Hoque, M. Ashraful (1996) Speed control of high performance permanent magnet motors. Doctoral (PhD) thesis, Memorial University of Newfoundland.
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This thesis presents a novel technique of speed control for permanent magnet (PM) motors. Robust and precise speed control is of critical importance in the high performance drive applications. Unavoidable system disturbances, such as parameter variations, effects of sudden load impact and other system noises are resolved by developing on-line self tuning artificial neural network control structures for both PM dc and PM brushless synchronous motor drives. The newly devised artificial neural network controllers are capable of overcoming the limitations of model dependent conventional fixed gain and existing adaptive speed controllers. -- Utilizing the concepts of inverse motor dynamics and non-linear load characteristics, artificial neural network based controllers arc designed on the basis of feed-forward neural networks. The transient arid dynamic behaviors of the proposed drive systems are improved by incorporating a unique feature of adaptive-learning rate which aids the on-line robust speed control over a wide operating range. The stability of the proposed systems has been ensured by a combination of off-line and on-line trainings of the artificial neural networks. -- As an integral part of this work, efforts have been directed at the real-time implementation of the artificial neural network based PM motor drive systems using a digital signal processor (DSP) controller board-DS 1102. A new circuit topology has been developed in order to lessen the computation burden of the DSP controller board for the implementation of the PM brushless synchronous motor drive system. A series of tests has been carried out with both PM dc and PM synchronous motors in order to evaluate the performances of the artificial neural network based drive systems. The laboratory test results validate the feasibility of the artificial neural network as an adaptive controller in the high performance drives.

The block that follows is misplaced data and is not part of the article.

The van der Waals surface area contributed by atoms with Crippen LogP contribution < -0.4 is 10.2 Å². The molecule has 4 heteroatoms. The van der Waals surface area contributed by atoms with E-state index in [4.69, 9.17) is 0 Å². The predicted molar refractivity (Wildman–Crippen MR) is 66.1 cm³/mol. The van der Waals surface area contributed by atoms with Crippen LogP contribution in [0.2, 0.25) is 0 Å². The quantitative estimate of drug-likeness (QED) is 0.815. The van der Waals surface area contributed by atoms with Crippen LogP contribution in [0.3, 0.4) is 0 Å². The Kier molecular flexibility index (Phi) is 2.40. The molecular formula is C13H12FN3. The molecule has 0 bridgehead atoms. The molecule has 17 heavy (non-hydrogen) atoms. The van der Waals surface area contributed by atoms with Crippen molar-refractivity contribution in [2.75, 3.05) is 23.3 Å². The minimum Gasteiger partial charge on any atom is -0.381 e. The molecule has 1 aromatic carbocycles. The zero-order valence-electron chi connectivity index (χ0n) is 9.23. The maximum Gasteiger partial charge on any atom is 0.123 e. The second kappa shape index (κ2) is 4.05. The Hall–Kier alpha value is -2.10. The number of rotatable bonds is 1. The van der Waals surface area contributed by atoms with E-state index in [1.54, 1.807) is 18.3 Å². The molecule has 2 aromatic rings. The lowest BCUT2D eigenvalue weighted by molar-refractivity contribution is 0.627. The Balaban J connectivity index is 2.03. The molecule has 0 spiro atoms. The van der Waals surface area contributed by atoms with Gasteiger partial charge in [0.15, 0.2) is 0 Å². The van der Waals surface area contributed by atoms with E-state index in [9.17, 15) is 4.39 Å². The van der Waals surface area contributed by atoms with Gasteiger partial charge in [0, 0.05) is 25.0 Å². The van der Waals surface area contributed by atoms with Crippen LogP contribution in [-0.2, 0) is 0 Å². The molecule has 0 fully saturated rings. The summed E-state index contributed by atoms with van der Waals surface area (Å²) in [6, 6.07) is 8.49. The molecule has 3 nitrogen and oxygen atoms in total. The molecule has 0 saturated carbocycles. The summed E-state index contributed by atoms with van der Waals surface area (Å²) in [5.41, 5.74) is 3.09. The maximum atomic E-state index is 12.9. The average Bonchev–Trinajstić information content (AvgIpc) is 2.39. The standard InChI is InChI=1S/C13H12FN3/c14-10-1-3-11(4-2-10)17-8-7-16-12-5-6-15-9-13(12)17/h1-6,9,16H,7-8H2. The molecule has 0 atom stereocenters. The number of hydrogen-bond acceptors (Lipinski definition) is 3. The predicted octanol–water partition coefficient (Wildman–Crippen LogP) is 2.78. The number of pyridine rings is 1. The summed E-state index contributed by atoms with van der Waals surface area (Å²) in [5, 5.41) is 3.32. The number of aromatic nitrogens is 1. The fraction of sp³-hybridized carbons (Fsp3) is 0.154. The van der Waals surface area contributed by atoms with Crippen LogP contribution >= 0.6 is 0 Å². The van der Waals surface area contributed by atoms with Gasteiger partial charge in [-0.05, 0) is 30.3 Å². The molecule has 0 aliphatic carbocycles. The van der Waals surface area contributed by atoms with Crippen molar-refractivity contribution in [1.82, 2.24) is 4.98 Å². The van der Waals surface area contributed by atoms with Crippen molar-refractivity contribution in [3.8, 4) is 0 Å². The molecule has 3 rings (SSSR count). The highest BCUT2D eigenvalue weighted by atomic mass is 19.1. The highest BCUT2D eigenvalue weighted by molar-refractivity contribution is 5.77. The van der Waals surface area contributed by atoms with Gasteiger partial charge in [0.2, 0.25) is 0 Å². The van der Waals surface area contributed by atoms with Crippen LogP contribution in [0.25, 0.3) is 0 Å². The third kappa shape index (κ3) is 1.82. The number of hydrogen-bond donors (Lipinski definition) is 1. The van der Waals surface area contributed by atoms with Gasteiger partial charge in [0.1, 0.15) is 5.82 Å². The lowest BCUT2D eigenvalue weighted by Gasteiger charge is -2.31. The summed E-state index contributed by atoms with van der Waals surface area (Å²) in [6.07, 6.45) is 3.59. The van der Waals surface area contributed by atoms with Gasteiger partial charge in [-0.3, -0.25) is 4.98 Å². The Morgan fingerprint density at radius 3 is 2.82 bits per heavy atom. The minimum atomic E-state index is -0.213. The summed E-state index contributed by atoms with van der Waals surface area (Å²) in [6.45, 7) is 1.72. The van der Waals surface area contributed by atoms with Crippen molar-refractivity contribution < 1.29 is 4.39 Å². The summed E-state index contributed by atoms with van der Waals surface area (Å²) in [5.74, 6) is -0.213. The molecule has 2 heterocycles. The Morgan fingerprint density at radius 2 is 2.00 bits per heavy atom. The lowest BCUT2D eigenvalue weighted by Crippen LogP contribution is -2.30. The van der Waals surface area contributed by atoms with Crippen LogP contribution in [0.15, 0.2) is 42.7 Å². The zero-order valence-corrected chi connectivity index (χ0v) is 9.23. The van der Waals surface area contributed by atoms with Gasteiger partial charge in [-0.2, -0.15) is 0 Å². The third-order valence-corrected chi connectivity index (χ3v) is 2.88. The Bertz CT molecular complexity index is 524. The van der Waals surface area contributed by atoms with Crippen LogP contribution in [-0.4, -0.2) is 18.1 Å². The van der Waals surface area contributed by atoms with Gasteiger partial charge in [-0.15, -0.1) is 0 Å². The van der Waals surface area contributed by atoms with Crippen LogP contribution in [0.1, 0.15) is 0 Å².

|Item Type:||Thesis (Doctoral (PhD))|
|Additional Information:||Bibliography: leaves 181-191|
|Department(s):||Engineering and Applied Science, Faculty of|
|Library of Congress Subject Heading:||Permanent magnet motors; Electronic controllers; Neural networks (Computer science)|
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